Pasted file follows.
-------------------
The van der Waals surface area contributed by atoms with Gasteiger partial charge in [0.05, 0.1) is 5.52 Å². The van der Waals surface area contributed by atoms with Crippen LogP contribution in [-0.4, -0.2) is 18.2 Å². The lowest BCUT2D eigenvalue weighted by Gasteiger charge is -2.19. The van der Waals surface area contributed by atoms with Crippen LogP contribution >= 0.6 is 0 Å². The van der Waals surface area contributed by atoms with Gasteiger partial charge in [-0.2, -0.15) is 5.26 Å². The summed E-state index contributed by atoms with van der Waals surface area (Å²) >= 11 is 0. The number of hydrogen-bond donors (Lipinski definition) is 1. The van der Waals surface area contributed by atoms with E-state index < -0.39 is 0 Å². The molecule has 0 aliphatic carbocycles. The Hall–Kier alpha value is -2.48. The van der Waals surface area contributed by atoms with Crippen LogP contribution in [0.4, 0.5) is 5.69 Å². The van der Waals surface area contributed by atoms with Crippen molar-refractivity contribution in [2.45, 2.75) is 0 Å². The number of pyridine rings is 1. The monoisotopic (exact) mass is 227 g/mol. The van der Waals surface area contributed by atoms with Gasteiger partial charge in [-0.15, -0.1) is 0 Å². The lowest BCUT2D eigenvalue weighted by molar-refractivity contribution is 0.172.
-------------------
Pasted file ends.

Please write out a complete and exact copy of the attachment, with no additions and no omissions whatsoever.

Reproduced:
The van der Waals surface area contributed by atoms with Gasteiger partial charge in [0.05, 0.1) is 5.52 Å². The van der Waals surface area contributed by atoms with Crippen LogP contribution in [-0.4, -0.2) is 18.2 Å². The lowest BCUT2D eigenvalue weighted by Gasteiger charge is -2.19. The van der Waals surface area contributed by atoms with Crippen LogP contribution >= 0.6 is 0 Å². The van der Waals surface area contributed by atoms with Gasteiger partial charge in [-0.2, -0.15) is 5.26 Å². The summed E-state index contributed by atoms with van der Waals surface area (Å²) >= 11 is 0. The number of hydrogen-bond donors (Lipinski definition) is 1. The van der Waals surface area contributed by atoms with E-state index < -0.39 is 0 Å². The molecule has 0 aliphatic carbocycles. The Hall–Kier alpha value is -2.48. The van der Waals surface area contributed by atoms with Crippen LogP contribution in [0.4, 0.5) is 5.69 Å². The van der Waals surface area contributed by atoms with Crippen molar-refractivity contribution in [2.45, 2.75) is 0 Å². The number of pyridine rings is 1. The monoisotopic (exact) mass is 227 g/mol. The van der Waals surface area contributed by atoms with Gasteiger partial charge in [-0.15, -0.1) is 0 Å². The lowest BCUT2D eigenvalue weighted by molar-refractivity contribution is 0.172.